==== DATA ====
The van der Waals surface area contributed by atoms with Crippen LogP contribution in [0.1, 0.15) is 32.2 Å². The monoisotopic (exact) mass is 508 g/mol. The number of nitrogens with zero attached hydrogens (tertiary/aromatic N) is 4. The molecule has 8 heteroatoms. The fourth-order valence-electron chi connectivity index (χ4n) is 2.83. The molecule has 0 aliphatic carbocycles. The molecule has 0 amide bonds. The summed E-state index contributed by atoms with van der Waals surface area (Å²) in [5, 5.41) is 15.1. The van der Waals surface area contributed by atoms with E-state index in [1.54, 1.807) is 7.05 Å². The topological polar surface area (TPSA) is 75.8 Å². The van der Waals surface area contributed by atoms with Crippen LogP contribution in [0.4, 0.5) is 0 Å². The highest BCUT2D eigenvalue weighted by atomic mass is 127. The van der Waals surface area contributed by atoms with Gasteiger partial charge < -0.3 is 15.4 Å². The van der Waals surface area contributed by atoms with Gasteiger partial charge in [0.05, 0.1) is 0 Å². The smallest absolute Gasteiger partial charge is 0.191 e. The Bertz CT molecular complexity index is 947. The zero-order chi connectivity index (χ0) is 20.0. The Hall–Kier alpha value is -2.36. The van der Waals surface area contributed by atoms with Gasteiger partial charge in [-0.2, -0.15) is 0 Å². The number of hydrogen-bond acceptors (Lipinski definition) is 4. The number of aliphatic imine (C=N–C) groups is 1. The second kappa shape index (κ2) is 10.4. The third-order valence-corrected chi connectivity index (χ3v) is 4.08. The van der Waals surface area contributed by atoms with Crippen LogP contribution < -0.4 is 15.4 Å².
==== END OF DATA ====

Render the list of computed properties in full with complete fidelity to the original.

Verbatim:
The van der Waals surface area contributed by atoms with Crippen LogP contribution in [0.1, 0.15) is 32.2 Å². The monoisotopic (exact) mass is 508 g/mol. The number of nitrogens with zero attached hydrogens (tertiary/aromatic N) is 4. The molecule has 8 heteroatoms. The fourth-order valence-electron chi connectivity index (χ4n) is 2.83. The molecule has 0 aliphatic carbocycles. The molecule has 0 amide bonds. The summed E-state index contributed by atoms with van der Waals surface area (Å²) in [5, 5.41) is 15.1. The van der Waals surface area contributed by atoms with E-state index in [1.54, 1.807) is 7.05 Å². The topological polar surface area (TPSA) is 75.8 Å². The van der Waals surface area contributed by atoms with Crippen LogP contribution in [0.4, 0.5) is 0 Å². The highest BCUT2D eigenvalue weighted by atomic mass is 127. The van der Waals surface area contributed by atoms with Gasteiger partial charge < -0.3 is 15.4 Å². The van der Waals surface area contributed by atoms with Gasteiger partial charge in [0.05, 0.1) is 0 Å². The smallest absolute Gasteiger partial charge is 0.191 e. The Bertz CT molecular complexity index is 947. The zero-order chi connectivity index (χ0) is 20.0. The Hall–Kier alpha value is -2.36. The van der Waals surface area contributed by atoms with Gasteiger partial charge in [-0.2, -0.15) is 0 Å². The number of hydrogen-bond acceptors (Lipinski definition) is 4. The number of aliphatic imine (C=N–C) groups is 1. The second kappa shape index (κ2) is 10.4. The third-order valence-corrected chi connectivity index (χ3v) is 4.08. The van der Waals surface area contributed by atoms with Crippen LogP contribution < -0.4 is 15.4 Å².